Warren Apologizes for Native American Claim: Campaign Update

Misyrlena Egkolfopoulou

(Bloomberg) -- Democratic presidential candidate Elizabeth Warren on Friday apologized again for her past claim of Native American ancestry, saying she “shouldn’t have done it,” addressing a controversy that has made her a target of President Donald Trump.

“Never had anything to do with any job I ever got or any benefit,” Warren said during a campaign event in Peterborough, New Hampshire. “But even so, I shouldn’t have done it. I am not a person of color. I am not a citizen of a tribe and I have apologized for confusion I have caused on tribal citizenship, tribal sovereignty and for any harm I have caused.”

Warren’s response came after a voter asked her to explain the “confusion” during a town hall in New Hampshire. The controversy has dogged her since 2012, when Scott Brown, her Republican opponent in the Massachusetts Senate race, criticized her for identifying as Native American during her career as a law professor.

In August, she offered a public apology during a Native American presidential forum in Iowa in August.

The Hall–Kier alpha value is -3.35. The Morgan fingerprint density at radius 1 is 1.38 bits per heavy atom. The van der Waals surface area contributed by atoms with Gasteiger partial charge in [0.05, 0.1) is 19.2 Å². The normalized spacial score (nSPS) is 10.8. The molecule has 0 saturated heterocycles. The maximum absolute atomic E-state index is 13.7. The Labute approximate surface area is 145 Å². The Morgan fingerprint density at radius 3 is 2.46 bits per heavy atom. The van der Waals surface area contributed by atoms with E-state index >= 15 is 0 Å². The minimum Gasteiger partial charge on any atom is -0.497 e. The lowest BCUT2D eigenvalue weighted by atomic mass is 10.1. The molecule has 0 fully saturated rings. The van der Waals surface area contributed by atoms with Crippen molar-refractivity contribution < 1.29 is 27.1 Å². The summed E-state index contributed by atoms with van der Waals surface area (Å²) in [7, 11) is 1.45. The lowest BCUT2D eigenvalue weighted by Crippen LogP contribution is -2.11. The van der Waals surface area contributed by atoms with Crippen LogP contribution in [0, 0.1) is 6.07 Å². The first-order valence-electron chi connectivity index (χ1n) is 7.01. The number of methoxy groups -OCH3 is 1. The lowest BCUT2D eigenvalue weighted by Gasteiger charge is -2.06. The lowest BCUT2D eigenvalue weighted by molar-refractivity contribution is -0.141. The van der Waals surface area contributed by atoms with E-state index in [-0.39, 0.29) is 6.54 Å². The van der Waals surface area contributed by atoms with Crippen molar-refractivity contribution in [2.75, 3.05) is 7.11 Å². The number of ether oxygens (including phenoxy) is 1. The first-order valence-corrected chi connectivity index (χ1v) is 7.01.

Trump has long taunted her for the claim, frequently referring to her as “Pocahontas.”

At the rally Friday, she said Trump “has a strategy going forward. He hopes what we’re going to do is turn against each other.”

Biden Super-PAC Makes Ad Buy in Iowa (12:09 p.m.)

Unite the Country, a super-PAC started by former aides of Joe Biden, is launching a $650,000 advertising campaign in Iowa promoting his candidacy.

The group’s first spot features a montage of photos starting with Biden as a young man and excerpts from a speech in which Biden highlights his stance favoring marriage equality, his sponsorship of the Violence Against Women Act and the assault weapons ban enacted as part of the 1994 crime bill he sponsored.

The ad doesn’t mention other Democratic candidates. It also doesn’t mention President Donald Trump, whose attacks on Biden were cited by the super-PAC’s founders as the reason they were forming the group. Trump’s campaign spent $8 million on television and digital ads starting in late October that criticized Biden over his son’s work for a Ukrainian energy firm.

Unite the Country bought air time starting Monday in four Iowa markets, according to Advertising Analytics, which tracks political commercials. Biden is in fourth place in the state, according to the Real Clear Politics poll average. -- Bill Allison

Warren Gets Clean Bill of Health in Report (9:10 a.m.)

Democratic presidential candidate Elizabeth Warren is a “very healthy 70-year-old woman,” her doctor said in a medical report released by the campaign Friday.

“Senator Warren is in excellent health and has been throughout the 20 years I have served as her physician,” said Dr. Beverly Woo, an associate professor at Harvard Medical School and senior physician at Brigham and Women’s Hospital. “There are no medical conditions or health problems that would keep her from fulfilling the duties of the president of the United States.”